The testing landscape in the Objective-C world is much more sparsely populated than it is in the Ruby world, with the best two options being OCUnit and Google's customized version of OCUnit which ships as a part of their Google Toolbox for Mac. If you haven't tested with OCUnit before, Apple has a nice article to get you started.
Not in Kansas Anymore
Coming from the Ruby world, I was accustomed to tests running constantly in a console as wrote code. When I started doing iPhone development, it took me a while to setup a confortable working environment. Figuring out the best way to run tests was the biggest component of this period of acclimation.
After working on my first iPhone app for a few weeks, I found running tests via the Xcode GUI to be occasionally useful for debugging, but in general I felt having to switch between targets in Xcode in order to build the tests provided to much resistance. I started using the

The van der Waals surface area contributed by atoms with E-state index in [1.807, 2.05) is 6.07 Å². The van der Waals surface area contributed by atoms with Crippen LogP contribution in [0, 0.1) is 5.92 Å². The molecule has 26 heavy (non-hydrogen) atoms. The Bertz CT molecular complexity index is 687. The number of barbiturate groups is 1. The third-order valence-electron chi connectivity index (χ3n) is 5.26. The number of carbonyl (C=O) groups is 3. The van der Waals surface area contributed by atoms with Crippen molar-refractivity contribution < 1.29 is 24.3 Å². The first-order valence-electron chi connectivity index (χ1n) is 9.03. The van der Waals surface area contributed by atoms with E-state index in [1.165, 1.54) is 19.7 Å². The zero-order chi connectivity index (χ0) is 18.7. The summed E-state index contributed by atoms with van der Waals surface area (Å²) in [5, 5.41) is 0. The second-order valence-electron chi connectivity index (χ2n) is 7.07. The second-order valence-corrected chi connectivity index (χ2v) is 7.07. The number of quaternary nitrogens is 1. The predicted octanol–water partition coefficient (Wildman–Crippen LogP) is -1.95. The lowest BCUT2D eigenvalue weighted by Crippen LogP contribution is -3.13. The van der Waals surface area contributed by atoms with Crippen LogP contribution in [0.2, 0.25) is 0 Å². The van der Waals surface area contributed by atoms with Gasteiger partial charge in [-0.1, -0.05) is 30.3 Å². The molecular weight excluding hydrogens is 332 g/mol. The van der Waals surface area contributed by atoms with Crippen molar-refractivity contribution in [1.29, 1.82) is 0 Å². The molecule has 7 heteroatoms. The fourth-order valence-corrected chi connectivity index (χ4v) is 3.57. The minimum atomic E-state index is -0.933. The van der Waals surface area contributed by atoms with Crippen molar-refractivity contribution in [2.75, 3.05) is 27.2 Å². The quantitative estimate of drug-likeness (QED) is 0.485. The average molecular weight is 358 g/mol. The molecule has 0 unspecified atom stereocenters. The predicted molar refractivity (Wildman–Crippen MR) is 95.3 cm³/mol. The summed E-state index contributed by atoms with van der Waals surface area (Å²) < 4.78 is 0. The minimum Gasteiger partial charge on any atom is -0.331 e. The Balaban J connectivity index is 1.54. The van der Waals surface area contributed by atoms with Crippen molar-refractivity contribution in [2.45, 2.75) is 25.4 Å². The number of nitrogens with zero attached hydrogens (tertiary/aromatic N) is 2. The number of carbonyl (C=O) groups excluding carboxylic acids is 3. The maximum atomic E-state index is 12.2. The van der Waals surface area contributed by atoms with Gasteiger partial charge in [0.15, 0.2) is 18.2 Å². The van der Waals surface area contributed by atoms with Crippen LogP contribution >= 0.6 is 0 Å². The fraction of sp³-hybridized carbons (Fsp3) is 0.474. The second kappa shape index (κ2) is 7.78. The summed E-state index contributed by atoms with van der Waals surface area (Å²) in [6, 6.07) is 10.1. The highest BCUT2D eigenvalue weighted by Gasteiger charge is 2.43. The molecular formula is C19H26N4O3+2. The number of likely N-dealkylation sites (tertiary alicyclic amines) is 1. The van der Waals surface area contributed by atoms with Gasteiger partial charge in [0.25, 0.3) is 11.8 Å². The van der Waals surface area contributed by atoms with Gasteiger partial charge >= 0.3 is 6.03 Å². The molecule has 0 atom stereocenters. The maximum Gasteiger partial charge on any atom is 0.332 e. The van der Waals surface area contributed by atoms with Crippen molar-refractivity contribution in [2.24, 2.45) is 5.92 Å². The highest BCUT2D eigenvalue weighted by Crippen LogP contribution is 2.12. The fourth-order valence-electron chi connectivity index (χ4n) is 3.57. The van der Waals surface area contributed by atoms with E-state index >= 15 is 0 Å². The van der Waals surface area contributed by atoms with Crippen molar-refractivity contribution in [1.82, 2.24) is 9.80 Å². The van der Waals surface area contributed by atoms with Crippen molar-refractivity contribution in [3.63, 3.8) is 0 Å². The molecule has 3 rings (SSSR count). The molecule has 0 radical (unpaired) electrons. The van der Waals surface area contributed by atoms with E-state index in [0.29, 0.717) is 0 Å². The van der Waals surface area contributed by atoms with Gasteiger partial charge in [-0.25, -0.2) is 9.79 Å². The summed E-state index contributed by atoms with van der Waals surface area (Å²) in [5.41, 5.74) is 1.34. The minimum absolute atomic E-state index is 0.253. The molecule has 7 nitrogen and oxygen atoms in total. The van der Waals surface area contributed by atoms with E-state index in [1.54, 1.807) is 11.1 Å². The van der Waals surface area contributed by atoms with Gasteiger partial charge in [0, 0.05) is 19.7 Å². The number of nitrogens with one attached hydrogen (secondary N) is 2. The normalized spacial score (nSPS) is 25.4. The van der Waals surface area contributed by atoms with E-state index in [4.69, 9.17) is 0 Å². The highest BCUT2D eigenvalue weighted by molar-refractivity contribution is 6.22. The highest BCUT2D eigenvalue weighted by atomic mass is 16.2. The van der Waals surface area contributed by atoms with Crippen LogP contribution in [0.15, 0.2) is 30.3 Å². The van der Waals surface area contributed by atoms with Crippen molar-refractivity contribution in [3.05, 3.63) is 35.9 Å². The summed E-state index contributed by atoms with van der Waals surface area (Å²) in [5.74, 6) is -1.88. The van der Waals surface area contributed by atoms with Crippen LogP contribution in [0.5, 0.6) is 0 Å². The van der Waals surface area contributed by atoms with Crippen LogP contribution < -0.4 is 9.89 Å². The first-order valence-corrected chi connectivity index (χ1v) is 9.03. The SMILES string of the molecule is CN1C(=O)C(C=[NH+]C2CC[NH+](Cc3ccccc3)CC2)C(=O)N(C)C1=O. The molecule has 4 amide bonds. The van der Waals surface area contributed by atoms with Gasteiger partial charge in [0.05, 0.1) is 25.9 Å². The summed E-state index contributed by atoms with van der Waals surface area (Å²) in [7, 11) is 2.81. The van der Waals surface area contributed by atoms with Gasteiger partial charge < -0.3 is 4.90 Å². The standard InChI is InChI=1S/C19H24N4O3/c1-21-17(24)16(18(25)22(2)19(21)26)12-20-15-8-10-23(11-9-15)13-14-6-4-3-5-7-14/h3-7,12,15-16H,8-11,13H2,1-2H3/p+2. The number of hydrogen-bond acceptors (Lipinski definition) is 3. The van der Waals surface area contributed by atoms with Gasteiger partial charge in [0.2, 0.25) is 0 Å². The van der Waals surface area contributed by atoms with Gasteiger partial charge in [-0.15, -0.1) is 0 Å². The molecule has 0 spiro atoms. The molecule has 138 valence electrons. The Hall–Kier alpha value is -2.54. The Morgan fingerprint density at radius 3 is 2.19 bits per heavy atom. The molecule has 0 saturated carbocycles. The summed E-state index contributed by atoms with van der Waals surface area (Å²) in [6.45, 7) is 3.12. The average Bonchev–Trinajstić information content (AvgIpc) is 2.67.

xcodebuild command line programs to run tests, which was great, except the output is hopelessly verbose, which makes it quite difficult to see if a test failed.
Ruby to the Rescue
OCRunner is a little Ruby wrapper for
xcodebuild. It will run your tests with
xcodebuild and display the results in a concise and colorful manner:
To try it out:
gem install ocrunner cd /your/project/directory ocrunner --auto
--auto options will rerun tests whenever an Objective-C or header file is modified.
ocrunner --help will tell you about all the available options. The code is on GitHub.
I'm now thinking that the best way to test Objective-C code probably involves MacRuby, but if you're using OCUnit, OCRunner will give you a more streamlined workflow for TDD.